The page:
Wednesday, October 7, 2015

El Dia De La Bestia / The Day of the Beast (Spain, 1995)

Chirashi Movie Poster from Shock Cinema 
OK, you might not know it — particularly if you're from the US — but many countries in the world have their own version of the Oscars. Canada, for example, has the world famous (?) Genie Awards. In Germany, they have the Deutscher Filmpreis (often simply called the Lola Awards, not after the song by the Kinks but because the awards statue is modelled after "Lola", the character Marlene Dietrich plays in The Blue Angel [1930 / German trailer]); the French have the César Award; the English, the British Academy Film Award, or BAFTA; the Italians, the oft-maligned David di Donatello Award; and the Spaniards, the Goya. Of interest to us here is the last — but first, a question: Do you remember who won the Oscar for Best Director in 1995? No? Well: Robert Zemeckis for Forrest Gump (1994) — a film that also had a jillion of other Oscar nominations, and walked away with six.
Over in Spain, on the other hand, they obviously weren't interested in any boxes of chocolates. Being the good Catholics that they are, they had the devil on their mind — and nominated this flick here, the sophomore feature film of director Álex de la Iglesia, for 14 Goyas. It went on to win six, including Best Director. Somehow, we find it hard to believe that any film that includes extended scenes featuring full frontals of a relatively old, ugly, naked, pot-bellied, and uncircumcised man will ever get nominated for any Oscar at all — but, Hey! People tick differently in "Old Europe". Luckily.
The Spaniard Álex de la Iglesia, unlike the comparably unique Mexican director Guillermo del Toro, is still not really a household name in the English-speaking world, but then, unlike Guillermo, Álex has remained primarily active in his homeland. (And his only two "English-language" films to date, The Oxford Murders [2008 / trailer] and Predita Durango [1996 / trailer], while interesting, are also his among his weakest.) But as one knows, life is not fair — were it so, Álex de la Iglesia and his numerous over-the-top black comedies would enjoy a far greater international fan base than they seemingly do. We've been a fan ever since his first feature film release, the gory sci-fi grotesque Aktion Mutante (1993 / Spanish trailer). The Day of the Beast is likewise a grotesque, if in horror trappings this time around, and while it might not be quite as tasteless or gory as Aktion Mutante, it is much more tightly directed and just as entertainingly in-your-face and enthralling — providing you have a taste for extreme violence, puerile humor, blood, gore, hyperbolic acting, lots of sacrilege, and a total lack of subtlety.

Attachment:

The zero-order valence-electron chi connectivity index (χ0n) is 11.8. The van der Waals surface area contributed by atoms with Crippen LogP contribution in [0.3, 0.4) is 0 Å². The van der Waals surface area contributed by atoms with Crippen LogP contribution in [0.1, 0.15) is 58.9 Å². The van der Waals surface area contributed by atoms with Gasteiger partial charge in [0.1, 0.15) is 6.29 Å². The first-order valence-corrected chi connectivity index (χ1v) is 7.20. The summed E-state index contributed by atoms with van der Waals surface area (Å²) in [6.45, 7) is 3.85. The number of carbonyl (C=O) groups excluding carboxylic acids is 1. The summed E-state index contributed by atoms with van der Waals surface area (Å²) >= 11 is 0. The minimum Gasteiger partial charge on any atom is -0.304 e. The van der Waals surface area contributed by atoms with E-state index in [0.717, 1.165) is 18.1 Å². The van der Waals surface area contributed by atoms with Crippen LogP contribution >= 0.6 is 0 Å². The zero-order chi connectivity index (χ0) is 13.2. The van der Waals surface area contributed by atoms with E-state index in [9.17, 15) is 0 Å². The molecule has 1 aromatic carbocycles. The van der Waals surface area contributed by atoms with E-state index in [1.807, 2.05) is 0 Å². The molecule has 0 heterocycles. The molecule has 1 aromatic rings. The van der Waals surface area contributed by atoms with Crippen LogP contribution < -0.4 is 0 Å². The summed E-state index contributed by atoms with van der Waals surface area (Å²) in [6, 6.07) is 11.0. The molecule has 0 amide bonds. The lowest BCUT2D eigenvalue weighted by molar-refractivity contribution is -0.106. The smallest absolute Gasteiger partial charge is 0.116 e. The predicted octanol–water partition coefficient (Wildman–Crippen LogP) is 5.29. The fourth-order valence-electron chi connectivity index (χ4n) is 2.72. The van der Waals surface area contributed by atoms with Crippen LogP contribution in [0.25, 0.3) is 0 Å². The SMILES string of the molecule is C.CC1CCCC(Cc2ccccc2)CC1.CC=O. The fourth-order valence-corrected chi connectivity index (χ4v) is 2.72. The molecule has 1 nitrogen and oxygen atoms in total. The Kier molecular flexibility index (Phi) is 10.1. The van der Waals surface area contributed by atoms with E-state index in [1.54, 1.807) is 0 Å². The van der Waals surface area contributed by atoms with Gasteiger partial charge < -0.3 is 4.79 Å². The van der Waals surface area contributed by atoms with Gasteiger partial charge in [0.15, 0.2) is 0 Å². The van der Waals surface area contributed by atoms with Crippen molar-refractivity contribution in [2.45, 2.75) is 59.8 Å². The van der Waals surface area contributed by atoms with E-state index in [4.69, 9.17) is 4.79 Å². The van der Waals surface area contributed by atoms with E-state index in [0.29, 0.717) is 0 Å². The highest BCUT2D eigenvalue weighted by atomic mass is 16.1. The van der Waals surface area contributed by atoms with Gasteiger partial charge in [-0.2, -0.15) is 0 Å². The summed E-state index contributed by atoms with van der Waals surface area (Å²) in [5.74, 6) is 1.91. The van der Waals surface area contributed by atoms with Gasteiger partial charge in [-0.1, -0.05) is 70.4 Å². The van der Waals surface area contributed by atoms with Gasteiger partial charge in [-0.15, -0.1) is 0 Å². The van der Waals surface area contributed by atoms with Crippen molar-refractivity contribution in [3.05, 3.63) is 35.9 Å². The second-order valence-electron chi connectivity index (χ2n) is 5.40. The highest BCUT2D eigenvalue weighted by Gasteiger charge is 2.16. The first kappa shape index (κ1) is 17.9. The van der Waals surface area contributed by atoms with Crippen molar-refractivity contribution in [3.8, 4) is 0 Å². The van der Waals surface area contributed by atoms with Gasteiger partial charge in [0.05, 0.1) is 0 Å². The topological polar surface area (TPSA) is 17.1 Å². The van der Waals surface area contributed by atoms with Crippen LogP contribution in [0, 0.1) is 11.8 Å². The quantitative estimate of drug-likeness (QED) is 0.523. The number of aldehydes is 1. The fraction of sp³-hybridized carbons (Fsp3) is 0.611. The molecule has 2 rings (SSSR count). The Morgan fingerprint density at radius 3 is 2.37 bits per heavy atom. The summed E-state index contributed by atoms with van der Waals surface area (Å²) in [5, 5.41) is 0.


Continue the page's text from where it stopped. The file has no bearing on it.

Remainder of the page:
The basic plot revolves around the klutzy, inept priest, Father Angel (Alex Angulo, 12 April 1953 — 20 July 2014, of Bosque de sombras [2006 / Spanish trailer], Pan's Labyrinth [2006 / trailer], Imago mortis [2009 / Spanish trailer] and Pos eso [2014 / Spanish trailer]). A bumbling but dedicated religious scholar, he has broken the code of "The Book of Revelations" and now knows when the anti-Christ will be born — before dawn on December 25 — but not where (other than, it would seem, the city: Madrid). He sees it as his duty to destroy the anti-Christ, and to find out exactly where the demon will be born, he decides to go to Madrid, become evil and sell his soul to the devil, thus entering the inner-circle of those in the know. Along the way, he first finds the assistance of a particularly brain-dead record-store clerk and heavy metal fan Shorty Dee (Santiago Segura of Beyond Re-Animator [2003 / trailer], Killer Barbys [1996 / Spanish trailer], the dud Una de Zombis [2003 / Spanish trailer], La mujer más fea del mundo [1999 / trailer I / trailer II], Airbag [1997 / trailer] and Asesino en serio [2002 / Spanish trailer]) and, after the incompetent but oddly compatible devil hunters kidnap and drop acid with him, the self-satisfied and successful TV psychic Professor Cavan (Armando de Razza) as well. And in their pursuit of the devil and his child, whether as a one-some, two-some or three-some, they leave an outrageous, burning trail of directly or indirectly caused mayhem behind them.